The acolyte

Rev. J. Vance Eastridge, 1998

“The child is father of the man;

And I could wish my days to be bound each to each by natural piety.”


I swallowed hard. My throat was tight. I swallowed again; dry swallows. I struggled to keep my eyes from misting.

He was walking down the aisle, leading everyone in procession into the chancel of the church. Dressed in a white surplice over a black cassock, son Brad, who had celebrated his eleventh birthday just a few weeks before, was taking on the responsibility of an acolyte for the first time. Followed by a crucifer lifting a processional cross, a Bible-bearer carrying the Bible to the lecturn, the chancel choir, and finally, the ministers of the church, Brad set the pace by which each would go to the proper station of worship. He led the way. In profound symbolism, he would light the candles on the altar.

It was a proud moment for me.

His brothers Wesley and Mike had served as acolytes at his age. Now, it was Brad.

Brad has reached the age at which the church says, “It is time to confirm the spiritual vows that were made on your behalf when you had first come into the world.” To intelligently consummate his covenant, he is receiving confirmation training. Next spring, He will kneel at the altar and affirm his spiritual life. It was such a short time ago that I carried him in my arms from the hospital nursery to our home. Just the two of us. He was only a few days old. I yearned for the time to come when his eyes could focus on me and I could tell him I was his father. At that time I held him securely in my arms as we walked under the canopied trees of autumn. I murmured words in his ears that had no meaning to him. Reaching home, I carried him into his room especially decorated with friends from the hundred-acre woods, Winnie-the-Pooh and Christopher Robin. Here, at home, our journey as a family of three along with his brothers and sister was beginning.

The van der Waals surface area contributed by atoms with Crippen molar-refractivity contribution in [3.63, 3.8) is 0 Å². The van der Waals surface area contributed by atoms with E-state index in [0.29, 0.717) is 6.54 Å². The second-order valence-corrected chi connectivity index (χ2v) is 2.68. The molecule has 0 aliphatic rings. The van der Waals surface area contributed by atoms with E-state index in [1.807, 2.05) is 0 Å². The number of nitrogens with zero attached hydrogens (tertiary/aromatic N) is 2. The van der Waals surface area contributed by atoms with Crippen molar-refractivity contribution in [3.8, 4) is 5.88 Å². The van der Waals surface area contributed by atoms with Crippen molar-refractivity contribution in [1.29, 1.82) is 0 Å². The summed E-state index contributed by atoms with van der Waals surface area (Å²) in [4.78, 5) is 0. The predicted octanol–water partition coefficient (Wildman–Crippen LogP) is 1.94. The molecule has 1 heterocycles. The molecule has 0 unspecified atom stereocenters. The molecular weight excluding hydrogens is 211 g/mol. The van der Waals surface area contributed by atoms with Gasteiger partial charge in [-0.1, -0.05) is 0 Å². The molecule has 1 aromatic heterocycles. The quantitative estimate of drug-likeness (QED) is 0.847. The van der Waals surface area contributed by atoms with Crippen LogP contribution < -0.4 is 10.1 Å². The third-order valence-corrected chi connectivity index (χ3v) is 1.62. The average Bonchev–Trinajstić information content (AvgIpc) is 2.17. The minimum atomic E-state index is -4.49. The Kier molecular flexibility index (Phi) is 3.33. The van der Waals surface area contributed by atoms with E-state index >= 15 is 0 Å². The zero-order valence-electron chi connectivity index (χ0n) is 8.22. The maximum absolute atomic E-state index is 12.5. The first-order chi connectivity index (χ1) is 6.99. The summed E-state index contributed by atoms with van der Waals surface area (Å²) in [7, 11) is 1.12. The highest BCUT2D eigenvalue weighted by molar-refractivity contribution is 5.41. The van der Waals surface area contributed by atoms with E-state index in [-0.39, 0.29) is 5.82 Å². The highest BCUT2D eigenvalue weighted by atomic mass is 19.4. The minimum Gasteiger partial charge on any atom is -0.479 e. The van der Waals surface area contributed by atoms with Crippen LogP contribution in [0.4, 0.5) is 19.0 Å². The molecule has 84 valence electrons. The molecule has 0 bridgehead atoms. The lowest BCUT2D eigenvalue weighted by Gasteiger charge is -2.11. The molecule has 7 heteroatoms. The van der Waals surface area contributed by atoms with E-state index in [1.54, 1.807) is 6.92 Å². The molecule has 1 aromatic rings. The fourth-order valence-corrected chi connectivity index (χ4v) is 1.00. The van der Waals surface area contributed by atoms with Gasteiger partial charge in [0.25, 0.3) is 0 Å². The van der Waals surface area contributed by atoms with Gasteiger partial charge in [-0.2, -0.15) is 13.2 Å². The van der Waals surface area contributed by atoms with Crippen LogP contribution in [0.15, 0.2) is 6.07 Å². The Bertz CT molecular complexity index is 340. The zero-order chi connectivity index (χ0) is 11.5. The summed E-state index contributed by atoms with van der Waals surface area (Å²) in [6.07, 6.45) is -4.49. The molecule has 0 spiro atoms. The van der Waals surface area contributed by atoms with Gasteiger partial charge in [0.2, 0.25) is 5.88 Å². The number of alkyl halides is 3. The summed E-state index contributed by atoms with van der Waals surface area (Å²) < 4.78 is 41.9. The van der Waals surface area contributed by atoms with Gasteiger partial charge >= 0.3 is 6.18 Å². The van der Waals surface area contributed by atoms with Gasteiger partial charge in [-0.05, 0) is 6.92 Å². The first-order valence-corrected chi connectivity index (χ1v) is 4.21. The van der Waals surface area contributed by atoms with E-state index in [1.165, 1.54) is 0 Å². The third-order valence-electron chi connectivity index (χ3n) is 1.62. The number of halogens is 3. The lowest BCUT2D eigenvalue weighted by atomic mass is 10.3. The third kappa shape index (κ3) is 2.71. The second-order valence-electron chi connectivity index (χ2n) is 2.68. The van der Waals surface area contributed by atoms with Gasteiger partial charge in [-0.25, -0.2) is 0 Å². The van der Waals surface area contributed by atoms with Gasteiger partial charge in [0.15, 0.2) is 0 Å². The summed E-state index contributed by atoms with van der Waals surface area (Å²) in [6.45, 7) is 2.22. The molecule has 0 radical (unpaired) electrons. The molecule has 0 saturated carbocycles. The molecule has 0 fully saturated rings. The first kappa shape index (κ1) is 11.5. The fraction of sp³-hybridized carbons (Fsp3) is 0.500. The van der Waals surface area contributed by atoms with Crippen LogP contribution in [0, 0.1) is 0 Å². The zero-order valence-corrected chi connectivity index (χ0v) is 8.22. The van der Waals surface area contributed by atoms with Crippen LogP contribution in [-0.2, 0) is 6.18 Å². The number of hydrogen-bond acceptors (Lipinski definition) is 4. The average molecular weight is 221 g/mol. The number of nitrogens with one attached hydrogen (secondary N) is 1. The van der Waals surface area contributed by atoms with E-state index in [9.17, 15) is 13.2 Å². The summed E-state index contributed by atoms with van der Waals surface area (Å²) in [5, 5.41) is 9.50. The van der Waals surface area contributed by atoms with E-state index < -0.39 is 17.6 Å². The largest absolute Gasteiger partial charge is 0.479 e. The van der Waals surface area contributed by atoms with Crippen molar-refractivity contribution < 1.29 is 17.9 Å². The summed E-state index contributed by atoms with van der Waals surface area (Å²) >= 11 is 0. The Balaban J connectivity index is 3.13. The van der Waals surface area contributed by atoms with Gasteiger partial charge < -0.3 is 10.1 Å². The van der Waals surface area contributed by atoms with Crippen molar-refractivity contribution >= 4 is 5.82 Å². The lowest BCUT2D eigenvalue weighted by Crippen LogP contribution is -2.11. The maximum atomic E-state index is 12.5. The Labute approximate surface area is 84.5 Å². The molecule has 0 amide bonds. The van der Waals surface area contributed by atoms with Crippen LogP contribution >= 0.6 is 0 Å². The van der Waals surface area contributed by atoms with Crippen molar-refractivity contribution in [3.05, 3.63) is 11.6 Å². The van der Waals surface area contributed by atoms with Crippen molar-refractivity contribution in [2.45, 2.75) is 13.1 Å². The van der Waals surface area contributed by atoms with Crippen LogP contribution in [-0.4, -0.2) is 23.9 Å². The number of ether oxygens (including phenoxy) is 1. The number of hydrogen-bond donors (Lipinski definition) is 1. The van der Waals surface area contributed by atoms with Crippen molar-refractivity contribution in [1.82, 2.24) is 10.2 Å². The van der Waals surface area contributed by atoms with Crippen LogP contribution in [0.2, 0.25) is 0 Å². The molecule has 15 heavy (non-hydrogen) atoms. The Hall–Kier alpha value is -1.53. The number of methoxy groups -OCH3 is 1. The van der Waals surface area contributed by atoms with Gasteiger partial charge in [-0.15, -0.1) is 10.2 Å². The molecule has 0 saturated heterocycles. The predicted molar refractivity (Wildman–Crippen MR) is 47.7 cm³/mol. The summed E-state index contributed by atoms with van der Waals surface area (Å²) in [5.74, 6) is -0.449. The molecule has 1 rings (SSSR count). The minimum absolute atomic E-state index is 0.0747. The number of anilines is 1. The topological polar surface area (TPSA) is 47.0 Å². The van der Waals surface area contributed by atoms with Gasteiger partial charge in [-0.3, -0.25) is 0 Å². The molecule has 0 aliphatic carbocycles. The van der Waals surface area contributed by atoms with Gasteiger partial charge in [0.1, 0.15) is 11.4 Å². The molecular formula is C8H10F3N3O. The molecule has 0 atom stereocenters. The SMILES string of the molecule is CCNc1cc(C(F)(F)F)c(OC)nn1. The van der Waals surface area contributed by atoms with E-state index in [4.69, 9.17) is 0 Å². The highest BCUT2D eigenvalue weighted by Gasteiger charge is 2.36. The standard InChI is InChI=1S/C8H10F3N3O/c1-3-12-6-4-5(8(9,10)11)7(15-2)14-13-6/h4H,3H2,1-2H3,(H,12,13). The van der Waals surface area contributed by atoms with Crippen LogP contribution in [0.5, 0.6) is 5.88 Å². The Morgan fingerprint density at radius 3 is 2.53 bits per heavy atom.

A journey has many turns, many forks, and many stopping places. Yesterday as I watched Brad march ahead so confidently, nursing my own butterflies, I recalled other times when time grounded to a halt long enought to plant memories.

There are his laughing places.

Brad has comedic talent. He has unusually expansive sophisticated wit. He is a master at punning and innuendo, and loves slapstick. Each Saturday evening finds our household wound down for at least an hour for British humor on P.B.S.

It began at an early age. Long before he could talk, he amused his mother with high energy chuckles whenever she would rip a piece of paper. On one of his first visits to a shopping mall, still a toddler, he spotted a sign with bright red letters and began to laugh uncontrollably. Only when we moved him out of sight did he stop laughing. Passersby stopped to grin appreciatively. The secrets of his laughter would remain with him.

There are his silent places.

Brad has always been introspective; never more so than when we went driving. For hours, he would entertain himself by watching the landscape race by. Images would etch in his memory to be recalled at will. Silence became canvasses on which he would caricature life. Unusually gifted with artistic talent, Brad left a trail of scraps of paper or drawing pads filled with his interpretation of people and things. In each he managed to portray with wit. Not all his stopping places are places of silence. At all times, Brad is never at a loss for words.

There are his pauses.

As significant as his stopping places are his pauses. He pauses to tease the Muses. One such pause was to learn the proper way to hold a violin, to discover the narrow roadway on which the bow would see-saw, and to master the finger dances upon the strings whereby sounds would be turned into melodies. He came upon the symbol for ‘rest’ on the musical manuscript and took it too seriously. He put his violin to rest. He paused to fall in love with the guitar, and caressing it and strumming it until it yielded to his fingers, he set it aside. His excitement now is concentrated on his trumpet which he carries to school each day. His musical forays are reflective of his wide range of interests and gifts. Each of these pauses, in time, will become movements.

All journeys are marked by turns. Brad’s journey is no exception. His next big turn will probably be into teen-age land. That turn is not very far ahead, and with the rapidity by which his childhood has flown by, it will be even sooner.

Sunday morning was a reminder that Brad’s childhood is fading and young manhood is approaching. It was made more clear later in the day at a Cotillion at the Country Club. There, he ushered young ladies to their seats, offering them his arm, and later whirled them about on the ballroom dance floor.

The choked-up feeling at church was for me. Pride in who Brad is; poignancy for the disappearing of his childhood dependencies; and excitement about the person he is destined to become. All of this is too much to handle at once, and so, I content myself, for the moment, to burst with pride at the cherubic face of an acolyte on his way to light a candle.